If you were a regular BART rider and you’ve avoided riding the system lately, what would it take to encourage you to ride again? That’s the question the Bay Area Council posed during a recent survey.
Safety and cleanliness on BART are the biggest concerns for the community, according to the survey.
The Bay Area Council surveyed 1,000 people from across BART’s service area for its survey.
“Basically, 78% of those that are not currently riding BART said that they would ride BART a lot more often if it was safer and if it was cleaner,” Bay Area Council CEO John Grubb said.
Additionally, 90% of those polled said BART should prioritize cleaning stations and trains, 62% said BART should improve fare gates to prevent fare evaders, and 79% said they feel more comfortable when uniformed police or security is also aboard.
“Right now, nobody is using it,” Oakland resident Pritima Tulachan said. “Half of my friends don’t even want to come to the city or my co-workers because how unsafe it is.”
Tulachan said she feels fine riding during the day, but at night she’s willing to pay more than $30 for a Lyft ride back to Oakland because she doesn’t feel safe on a BART train at those hours.
Francoise Lopez of San Francisco said she always avoids riding in the last couple cars of any BART train because that’s where she says crazy stuff happens. She agrees more safety ambassadors should be on trains.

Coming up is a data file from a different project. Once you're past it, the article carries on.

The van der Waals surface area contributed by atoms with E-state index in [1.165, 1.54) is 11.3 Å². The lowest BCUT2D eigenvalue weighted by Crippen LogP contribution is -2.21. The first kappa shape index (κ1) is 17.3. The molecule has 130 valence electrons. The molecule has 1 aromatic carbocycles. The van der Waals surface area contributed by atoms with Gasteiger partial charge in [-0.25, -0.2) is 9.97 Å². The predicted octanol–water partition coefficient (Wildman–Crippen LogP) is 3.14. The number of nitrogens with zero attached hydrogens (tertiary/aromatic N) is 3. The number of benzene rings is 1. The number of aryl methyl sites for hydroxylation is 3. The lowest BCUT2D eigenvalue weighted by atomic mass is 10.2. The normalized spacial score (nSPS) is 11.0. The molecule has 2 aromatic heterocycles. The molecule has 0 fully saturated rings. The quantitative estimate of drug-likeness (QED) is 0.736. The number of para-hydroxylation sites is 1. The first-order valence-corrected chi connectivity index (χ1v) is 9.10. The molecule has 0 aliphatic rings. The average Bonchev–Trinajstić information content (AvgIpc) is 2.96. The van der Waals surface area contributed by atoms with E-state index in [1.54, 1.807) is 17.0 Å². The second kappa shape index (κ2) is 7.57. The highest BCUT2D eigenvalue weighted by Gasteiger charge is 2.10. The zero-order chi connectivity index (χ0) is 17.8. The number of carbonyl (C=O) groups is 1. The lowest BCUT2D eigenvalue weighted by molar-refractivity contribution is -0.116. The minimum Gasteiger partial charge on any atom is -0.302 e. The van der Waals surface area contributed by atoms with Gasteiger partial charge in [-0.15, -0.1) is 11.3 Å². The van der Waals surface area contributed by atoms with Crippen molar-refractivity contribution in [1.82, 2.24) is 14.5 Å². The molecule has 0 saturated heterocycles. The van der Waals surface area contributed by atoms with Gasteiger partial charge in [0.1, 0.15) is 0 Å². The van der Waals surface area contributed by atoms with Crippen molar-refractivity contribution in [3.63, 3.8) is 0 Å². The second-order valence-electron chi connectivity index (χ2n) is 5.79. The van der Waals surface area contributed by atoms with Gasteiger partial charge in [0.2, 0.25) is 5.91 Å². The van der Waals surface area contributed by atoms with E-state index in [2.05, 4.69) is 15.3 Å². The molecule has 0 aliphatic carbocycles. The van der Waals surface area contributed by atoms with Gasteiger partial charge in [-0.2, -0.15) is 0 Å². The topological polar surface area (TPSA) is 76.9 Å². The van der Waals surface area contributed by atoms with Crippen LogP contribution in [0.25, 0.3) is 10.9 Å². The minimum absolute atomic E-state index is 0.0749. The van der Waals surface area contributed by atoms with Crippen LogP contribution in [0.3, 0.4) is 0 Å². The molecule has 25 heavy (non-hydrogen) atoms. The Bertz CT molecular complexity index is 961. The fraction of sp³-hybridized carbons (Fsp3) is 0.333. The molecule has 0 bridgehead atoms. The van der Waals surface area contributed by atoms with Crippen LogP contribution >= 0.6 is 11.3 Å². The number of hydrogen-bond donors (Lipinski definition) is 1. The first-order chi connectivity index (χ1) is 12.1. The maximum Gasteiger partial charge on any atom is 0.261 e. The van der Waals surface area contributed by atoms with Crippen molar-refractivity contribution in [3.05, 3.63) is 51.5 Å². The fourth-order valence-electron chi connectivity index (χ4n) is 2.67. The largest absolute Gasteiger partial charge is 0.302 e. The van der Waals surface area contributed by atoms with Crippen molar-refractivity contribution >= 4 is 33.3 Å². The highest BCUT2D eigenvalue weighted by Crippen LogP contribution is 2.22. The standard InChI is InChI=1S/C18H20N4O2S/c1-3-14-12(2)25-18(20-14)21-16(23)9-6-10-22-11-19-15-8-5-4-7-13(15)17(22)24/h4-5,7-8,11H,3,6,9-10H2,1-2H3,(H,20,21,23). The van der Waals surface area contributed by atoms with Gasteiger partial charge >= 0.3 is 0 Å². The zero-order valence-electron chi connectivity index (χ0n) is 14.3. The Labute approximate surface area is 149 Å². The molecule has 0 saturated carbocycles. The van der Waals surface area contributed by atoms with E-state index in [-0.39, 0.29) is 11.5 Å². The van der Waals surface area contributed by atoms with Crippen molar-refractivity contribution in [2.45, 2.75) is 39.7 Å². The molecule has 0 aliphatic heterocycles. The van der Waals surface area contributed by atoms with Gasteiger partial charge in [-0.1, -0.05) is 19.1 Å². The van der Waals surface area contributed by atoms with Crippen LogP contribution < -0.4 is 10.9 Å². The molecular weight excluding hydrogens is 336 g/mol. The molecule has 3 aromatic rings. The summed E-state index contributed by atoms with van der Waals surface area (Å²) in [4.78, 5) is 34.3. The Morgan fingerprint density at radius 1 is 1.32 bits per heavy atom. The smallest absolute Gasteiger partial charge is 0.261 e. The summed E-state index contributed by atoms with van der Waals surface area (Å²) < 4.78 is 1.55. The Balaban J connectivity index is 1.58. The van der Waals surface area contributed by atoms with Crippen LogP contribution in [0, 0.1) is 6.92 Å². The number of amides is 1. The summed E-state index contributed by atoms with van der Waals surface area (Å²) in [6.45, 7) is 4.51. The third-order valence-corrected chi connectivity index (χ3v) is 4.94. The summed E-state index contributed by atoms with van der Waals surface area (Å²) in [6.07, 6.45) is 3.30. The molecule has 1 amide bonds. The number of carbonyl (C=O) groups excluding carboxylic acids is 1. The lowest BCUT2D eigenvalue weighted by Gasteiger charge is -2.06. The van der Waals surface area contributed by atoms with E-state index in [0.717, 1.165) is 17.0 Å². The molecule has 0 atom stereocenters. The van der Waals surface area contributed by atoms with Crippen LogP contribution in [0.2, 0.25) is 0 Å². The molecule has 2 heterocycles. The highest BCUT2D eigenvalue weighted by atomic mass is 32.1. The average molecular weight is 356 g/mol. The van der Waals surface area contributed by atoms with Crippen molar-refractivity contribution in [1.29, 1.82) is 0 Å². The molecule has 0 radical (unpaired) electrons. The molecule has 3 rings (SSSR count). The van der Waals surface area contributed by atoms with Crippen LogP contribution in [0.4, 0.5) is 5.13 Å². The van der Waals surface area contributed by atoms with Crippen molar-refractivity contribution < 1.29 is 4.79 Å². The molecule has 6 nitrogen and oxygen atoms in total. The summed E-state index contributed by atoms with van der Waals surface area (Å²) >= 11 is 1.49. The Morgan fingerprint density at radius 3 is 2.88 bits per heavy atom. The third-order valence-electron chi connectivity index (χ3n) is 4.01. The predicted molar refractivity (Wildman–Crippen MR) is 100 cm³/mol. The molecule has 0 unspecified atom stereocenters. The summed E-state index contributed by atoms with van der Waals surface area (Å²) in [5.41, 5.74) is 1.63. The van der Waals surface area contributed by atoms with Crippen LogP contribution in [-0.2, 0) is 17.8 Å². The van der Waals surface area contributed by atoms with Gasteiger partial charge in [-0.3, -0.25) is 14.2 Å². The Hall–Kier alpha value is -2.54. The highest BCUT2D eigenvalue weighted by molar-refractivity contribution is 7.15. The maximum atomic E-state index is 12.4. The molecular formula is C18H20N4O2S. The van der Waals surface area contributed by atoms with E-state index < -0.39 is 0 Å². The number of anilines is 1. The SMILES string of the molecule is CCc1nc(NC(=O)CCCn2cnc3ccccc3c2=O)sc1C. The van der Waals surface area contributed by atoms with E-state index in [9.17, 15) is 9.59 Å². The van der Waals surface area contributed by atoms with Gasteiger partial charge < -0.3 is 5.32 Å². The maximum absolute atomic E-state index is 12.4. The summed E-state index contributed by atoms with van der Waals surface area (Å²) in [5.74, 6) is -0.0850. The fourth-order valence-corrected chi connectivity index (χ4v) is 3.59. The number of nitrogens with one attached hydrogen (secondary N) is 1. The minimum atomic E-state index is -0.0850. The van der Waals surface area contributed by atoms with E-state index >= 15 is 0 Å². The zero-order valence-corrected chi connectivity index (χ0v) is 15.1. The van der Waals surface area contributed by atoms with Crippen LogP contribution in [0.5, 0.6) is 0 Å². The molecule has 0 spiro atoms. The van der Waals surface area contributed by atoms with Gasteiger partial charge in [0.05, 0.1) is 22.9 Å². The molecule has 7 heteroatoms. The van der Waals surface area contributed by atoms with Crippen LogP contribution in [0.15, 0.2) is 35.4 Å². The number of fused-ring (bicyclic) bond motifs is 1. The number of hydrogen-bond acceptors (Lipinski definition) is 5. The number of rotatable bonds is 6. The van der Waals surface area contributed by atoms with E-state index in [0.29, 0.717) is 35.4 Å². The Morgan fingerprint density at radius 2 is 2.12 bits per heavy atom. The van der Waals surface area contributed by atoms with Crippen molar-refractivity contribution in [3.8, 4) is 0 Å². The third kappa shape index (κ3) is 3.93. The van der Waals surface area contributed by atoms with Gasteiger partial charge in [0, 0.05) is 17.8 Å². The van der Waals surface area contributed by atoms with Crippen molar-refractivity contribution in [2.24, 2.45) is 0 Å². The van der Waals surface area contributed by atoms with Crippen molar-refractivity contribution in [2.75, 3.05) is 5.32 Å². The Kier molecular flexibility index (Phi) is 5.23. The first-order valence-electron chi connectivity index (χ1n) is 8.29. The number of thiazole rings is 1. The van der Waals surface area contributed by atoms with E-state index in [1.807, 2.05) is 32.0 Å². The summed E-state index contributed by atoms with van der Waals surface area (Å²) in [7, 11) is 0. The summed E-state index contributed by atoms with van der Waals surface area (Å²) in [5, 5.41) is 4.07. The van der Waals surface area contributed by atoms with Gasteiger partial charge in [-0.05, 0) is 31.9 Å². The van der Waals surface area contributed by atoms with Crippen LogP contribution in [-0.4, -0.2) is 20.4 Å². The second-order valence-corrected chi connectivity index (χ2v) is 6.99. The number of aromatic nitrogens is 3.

“Have more of the rules enforced, visual,” Lopez said. “They can make some people maybe act better.”
In a statement, a BART spokesman said the transit agency has already started redeploying more uniformed officers. Between eight and 18 more BART cops are supposed to be riding trains now each day. BART is also adding four train deep cleaning crews.
After years of study, the BART board last month agreed on the design for new fare gates that should cut down on fare jumpers. The plan is to have them all installed by 2026, which could be too late, according to the Bay Area Council.
“We’re calling on them to get those fare gates in in the next 12 months, to act like this is a crisis,” Grubb said. “Because that will bring in more revenue and it will make the system safer.”
Source: NBC Bay Area
Be First to Comment